A centralized registration system under GST would make doing business easier, and foster better tax compliance.
The Model Goods and Services Tax (GST) Law suggests multiple registrations in each State for the supply of goods and services. “This has the potential to result in a huge burden of complexity as companies operate in many different States. For businesses in the services sector such as telecom, banking, insurance, airlines, and e-commerce, which undertake pan-India operations, meeting the requirements of each State through different registrations, audits and compliances would be a massive task”, said Dr Naushad Forbes, President, CII, and Co-Chairman, Forbes Marshall. He suggested that a centralized registration system should be instituted under GST. The States could be offered credits through the Integrated GST (IGST) mechanism. Such a system would greatly simplify the ease of doing business and foster better tax compliance, felt Dr Forbes.
On multiple GST rates, CII has said that the GST rates structure can be the absolute limit of four rates as suggested by the Government, and over time, the Government should commit to converge to one or two rates. Further, CII has said that it is important that the bulk of goods and services should fall within the standard rate of 18%, and only exceptions should go to the higher rate of 28%, with a lower rate for essential goods such as unprocessed food items, etc. CII agrees with the proposal that the higher rate of 28% should apply only to ‘demerit goods’ and the term ‘luxury’ goods should not be used to define this category.
CII has suggested that the cess needs to be levied only at the final product, and that the total tax, including cess, on demerit goods, should be kept within the present overall indirect tax incidence.
The GST Law does not clarify whether the administration of GST for assessment and audits is to be undertaken by the Central Government or by the State Governments. “It would be challenging for companies to meet the requirements of dual administration by both the Central and State Governments, while maintaining consistency across different filings. Likewise, it could be an additional burden for the administration in terms of duplication and costs. There should be a single administration process, either by the Center or the State, which would be acceptable to both. This would action the intention of making India a common market with single audit and assessment,” said Dr Forbes. He added that for all purposes of calculating taxes under GST, only the invoice value should be considered.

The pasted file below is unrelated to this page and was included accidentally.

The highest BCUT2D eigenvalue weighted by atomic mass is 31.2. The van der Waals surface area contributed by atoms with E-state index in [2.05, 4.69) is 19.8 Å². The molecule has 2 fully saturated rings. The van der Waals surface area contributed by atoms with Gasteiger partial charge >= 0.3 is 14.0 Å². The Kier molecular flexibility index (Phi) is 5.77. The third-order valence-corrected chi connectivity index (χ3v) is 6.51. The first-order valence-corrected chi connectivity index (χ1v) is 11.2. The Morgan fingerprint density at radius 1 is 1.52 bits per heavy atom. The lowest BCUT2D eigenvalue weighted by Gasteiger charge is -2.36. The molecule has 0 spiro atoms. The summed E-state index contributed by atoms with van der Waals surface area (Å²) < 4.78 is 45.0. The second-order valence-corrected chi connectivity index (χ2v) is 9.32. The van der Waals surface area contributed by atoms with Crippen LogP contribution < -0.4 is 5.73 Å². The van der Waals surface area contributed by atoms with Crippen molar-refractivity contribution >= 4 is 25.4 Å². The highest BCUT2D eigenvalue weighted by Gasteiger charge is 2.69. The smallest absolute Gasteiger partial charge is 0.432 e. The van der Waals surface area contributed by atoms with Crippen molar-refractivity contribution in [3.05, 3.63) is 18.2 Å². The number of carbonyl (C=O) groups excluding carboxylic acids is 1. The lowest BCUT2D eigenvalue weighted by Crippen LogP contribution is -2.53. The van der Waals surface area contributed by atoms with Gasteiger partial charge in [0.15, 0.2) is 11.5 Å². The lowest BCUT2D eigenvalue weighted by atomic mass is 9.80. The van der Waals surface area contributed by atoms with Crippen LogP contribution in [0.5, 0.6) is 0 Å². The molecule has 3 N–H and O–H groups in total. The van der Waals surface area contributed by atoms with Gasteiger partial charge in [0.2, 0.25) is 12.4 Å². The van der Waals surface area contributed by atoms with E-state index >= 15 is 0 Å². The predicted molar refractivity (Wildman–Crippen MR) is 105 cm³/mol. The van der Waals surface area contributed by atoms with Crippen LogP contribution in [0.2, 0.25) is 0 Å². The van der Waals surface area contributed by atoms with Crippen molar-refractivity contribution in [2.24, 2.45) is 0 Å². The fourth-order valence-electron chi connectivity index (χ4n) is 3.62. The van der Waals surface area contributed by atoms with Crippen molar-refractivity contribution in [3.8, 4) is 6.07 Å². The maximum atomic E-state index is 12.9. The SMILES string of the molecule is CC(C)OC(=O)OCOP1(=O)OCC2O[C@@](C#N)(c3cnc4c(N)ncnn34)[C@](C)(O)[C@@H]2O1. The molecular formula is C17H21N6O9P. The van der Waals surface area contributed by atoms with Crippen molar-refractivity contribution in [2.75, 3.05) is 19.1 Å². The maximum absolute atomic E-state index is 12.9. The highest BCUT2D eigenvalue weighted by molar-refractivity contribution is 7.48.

Dr Forbes also commented on issues relating to the transition to GST. “Transition is expected to entail a period where companies have higher inventories and it is necessary to deal with these stocks of goods in terms of applicable tax. The GST Law does not clearly specify if credit is available on excise duty and central sales tax paid on inventories of domestic goods, and on countervailing duty (CVD) paid for imported goods. Clarity on this aspect needs to be provided,” he said.
Introducing a national tax reform of the magnitude that impacts every consumer and millions of producers is certainly not an easy endeavor. “We commend the Central and State Governments for strong commitment to the GST. In turn, CII pledges to partner with the Government to ensure smooth, hassle-free, and efficient roll-out of the GST so that all stakeholders derive the maximum benefit,” stated Dr Forbes.